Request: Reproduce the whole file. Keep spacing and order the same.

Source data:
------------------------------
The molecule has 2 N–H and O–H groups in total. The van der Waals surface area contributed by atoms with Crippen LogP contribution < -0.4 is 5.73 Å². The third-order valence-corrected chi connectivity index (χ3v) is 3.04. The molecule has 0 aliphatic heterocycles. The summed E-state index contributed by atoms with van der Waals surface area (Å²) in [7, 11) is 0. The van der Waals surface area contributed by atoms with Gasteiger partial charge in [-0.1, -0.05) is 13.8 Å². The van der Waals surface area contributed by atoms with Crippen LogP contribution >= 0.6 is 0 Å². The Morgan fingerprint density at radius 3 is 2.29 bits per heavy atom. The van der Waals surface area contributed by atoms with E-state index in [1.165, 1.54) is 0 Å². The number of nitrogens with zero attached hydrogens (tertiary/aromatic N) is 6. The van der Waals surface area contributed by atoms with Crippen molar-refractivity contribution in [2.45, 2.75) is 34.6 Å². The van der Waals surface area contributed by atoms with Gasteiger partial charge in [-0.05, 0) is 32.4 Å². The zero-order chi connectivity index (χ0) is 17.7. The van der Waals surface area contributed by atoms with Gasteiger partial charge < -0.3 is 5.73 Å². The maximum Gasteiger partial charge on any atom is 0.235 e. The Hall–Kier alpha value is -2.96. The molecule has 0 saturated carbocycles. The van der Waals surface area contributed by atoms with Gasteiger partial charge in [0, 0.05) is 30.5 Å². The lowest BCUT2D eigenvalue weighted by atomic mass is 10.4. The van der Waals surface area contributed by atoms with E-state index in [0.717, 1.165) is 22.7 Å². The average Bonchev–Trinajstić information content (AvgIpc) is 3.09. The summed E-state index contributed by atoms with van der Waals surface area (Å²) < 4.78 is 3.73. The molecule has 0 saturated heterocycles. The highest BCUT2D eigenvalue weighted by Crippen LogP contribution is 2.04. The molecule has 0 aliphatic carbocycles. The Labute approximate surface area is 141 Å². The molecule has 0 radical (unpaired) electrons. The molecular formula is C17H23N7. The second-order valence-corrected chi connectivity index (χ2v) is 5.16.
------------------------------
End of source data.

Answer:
The molecule has 2 N–H and O–H groups in total. The van der Waals surface area contributed by atoms with Crippen LogP contribution < -0.4 is 5.73 Å². The third-order valence-corrected chi connectivity index (χ3v) is 3.04. The molecule has 0 aliphatic heterocycles. The summed E-state index contributed by atoms with van der Waals surface area (Å²) in [7, 11) is 0. The van der Waals surface area contributed by atoms with Gasteiger partial charge in [-0.1, -0.05) is 13.8 Å². The van der Waals surface area contributed by atoms with Crippen LogP contribution >= 0.6 is 0 Å². The Morgan fingerprint density at radius 3 is 2.29 bits per heavy atom. The van der Waals surface area contributed by atoms with E-state index in [1.165, 1.54) is 0 Å². The number of nitrogens with zero attached hydrogens (tertiary/aromatic N) is 6. The van der Waals surface area contributed by atoms with Crippen molar-refractivity contribution in [2.45, 2.75) is 34.6 Å². The van der Waals surface area contributed by atoms with Gasteiger partial charge in [-0.05, 0) is 32.4 Å². The zero-order chi connectivity index (χ0) is 17.7. The van der Waals surface area contributed by atoms with Gasteiger partial charge < -0.3 is 5.73 Å². The maximum Gasteiger partial charge on any atom is 0.235 e. The Hall–Kier alpha value is -2.96. The molecule has 0 saturated carbocycles. The van der Waals surface area contributed by atoms with Gasteiger partial charge in [0, 0.05) is 30.5 Å². The lowest BCUT2D eigenvalue weighted by atomic mass is 10.4. The van der Waals surface area contributed by atoms with E-state index in [0.717, 1.165) is 22.7 Å². The average Bonchev–Trinajstić information content (AvgIpc) is 3.09. The summed E-state index contributed by atoms with van der Waals surface area (Å²) < 4.78 is 3.73. The molecule has 0 saturated heterocycles. The highest BCUT2D eigenvalue weighted by Crippen LogP contribution is 2.04. The molecule has 0 aliphatic carbocycles. The Labute approximate surface area is 141 Å². The molecule has 0 radical (unpaired) electrons. The molecular formula is C17H23N7. The second-order valence-corrected chi connectivity index (χ2v) is 5.16.